Wednesday, 11 January 2012
Review: Wolverine And The X-Men #4
Wolverine And The X-Men #4 By Aaron / Bradshaw
It's safe to say that the X-Men franchise has not been at its healthiest in recent years. Usurped by the Avengers as Marvel's top property, and struggling for consistency, it seemed that the X-Men's most recent reboot may have signalled a return to better days with solid reviews across the board. Wolverine And The X-Men's debut arc was a particular triumph, featuring strong characters, effortless humor and superb artwork throughout from Chis Bachalo. Expectations have been high since the titlesopening issue, which makes its first misfire all the more disappointing.
This issue is a done in story and something of a departure from the frantic action of the opening arc. Jason Aaron takes the opportunity to introduce a handful of new characters and subplots, as well as to nurture some of the ideas introduced in his first three issues. At various points the plot seems to paint itself as a Wolverine centric story, which seems a rather tacked on idea. Wolverine's interior narration comes only on the issues first and last pages, and seems rather forced and unnecessary given the fairly small role that he plays in the plot. Wolverine's titular role in the series is not one that has bothered me as yet, but if he is crowbarred into every story it will begin to grate. His recent hi-jinks with X-Force allow the introduction of a former X-Men favourite, namely Warren Worthington III Aka Angel, although due to a significant recent trauma he has lost his memories and believes himself to be an angel of the slightly more literal kind. As an idea it falls totally flat for me. Aaron chooses to play the character entirely for laughs and it seems very jarring and ultimately unsucessful, despite the writer largely succeeding with his humor in the titles opening few issues.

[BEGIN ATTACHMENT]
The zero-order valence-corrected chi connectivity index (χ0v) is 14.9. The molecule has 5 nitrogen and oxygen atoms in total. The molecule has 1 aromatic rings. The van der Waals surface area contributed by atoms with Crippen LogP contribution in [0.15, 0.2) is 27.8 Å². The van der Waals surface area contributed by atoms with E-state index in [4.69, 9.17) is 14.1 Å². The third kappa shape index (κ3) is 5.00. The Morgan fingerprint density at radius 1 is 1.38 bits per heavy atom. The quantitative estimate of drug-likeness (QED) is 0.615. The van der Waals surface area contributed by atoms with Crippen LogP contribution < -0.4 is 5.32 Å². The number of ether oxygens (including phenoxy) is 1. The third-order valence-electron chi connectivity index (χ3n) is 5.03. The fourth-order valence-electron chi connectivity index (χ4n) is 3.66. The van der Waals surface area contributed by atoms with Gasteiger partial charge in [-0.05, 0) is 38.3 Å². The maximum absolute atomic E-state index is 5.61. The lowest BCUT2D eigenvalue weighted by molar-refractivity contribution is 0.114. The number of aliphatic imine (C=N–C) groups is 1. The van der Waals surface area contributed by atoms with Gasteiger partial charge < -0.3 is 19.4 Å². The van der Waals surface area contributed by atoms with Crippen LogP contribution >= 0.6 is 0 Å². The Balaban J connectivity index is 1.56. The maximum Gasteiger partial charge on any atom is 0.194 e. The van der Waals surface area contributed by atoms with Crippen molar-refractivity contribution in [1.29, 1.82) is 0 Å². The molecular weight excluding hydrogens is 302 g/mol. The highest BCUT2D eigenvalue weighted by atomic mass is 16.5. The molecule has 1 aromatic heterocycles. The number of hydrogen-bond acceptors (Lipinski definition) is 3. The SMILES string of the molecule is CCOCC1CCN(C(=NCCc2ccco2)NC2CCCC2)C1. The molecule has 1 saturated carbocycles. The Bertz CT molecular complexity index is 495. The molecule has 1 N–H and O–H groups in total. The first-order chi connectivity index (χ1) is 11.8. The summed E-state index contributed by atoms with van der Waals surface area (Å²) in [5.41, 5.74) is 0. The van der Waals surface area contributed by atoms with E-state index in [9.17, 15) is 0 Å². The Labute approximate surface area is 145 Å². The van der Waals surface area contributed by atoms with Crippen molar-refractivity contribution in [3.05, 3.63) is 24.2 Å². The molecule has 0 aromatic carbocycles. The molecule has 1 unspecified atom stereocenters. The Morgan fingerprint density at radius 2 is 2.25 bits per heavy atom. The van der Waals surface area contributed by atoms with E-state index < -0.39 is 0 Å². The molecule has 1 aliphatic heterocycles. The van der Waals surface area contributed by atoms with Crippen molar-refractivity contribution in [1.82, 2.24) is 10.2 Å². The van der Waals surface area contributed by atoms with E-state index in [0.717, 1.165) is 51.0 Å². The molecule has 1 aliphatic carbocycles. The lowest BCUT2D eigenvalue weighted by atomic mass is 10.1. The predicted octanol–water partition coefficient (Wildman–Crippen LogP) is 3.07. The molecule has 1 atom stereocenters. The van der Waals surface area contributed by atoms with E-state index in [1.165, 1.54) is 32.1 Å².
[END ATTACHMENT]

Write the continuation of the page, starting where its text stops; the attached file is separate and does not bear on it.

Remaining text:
Nick Bradshaw's art too, is a step down from Bachalo's in the opening three issues. I am not a fan of his style at all, and although it shares the cartoony quality of Bachlo's work, it lacks the edgy quality that makes his work such a joy to look at it. Bradshaw's work is defined by smooth lines and while his use of detail is excellent, his style as a whole is unfortunately not for me at all and detracts from the story.
That's not to say that this issue is all bad. A new student is introduced, and he seems like a genuinely fascinating character with a lot of potential. The existing students too were dealt with well, and Aaron seems to have a good handle on his supporting cast, each character fitting into a clearly defined role without their actions ever coming across as formulaic or dull. His willingness to mine the Marvel Universe for existing characters and continuity is welcome too, and having Deathlok appear was a nice surprise.
If anything, this issue suffered from the quality of those that have come before it. Bradshaw's artwork is worlds apart from Bachalo's style, and much of the kinetic energy of Aaron's opening arc has fizzled out. There are positives though - Aaron's cast of characters look to be interesting and promise a lot, while his use of the more iconic characters has been nothing if not solid. A backwards step, but not an irreversible one.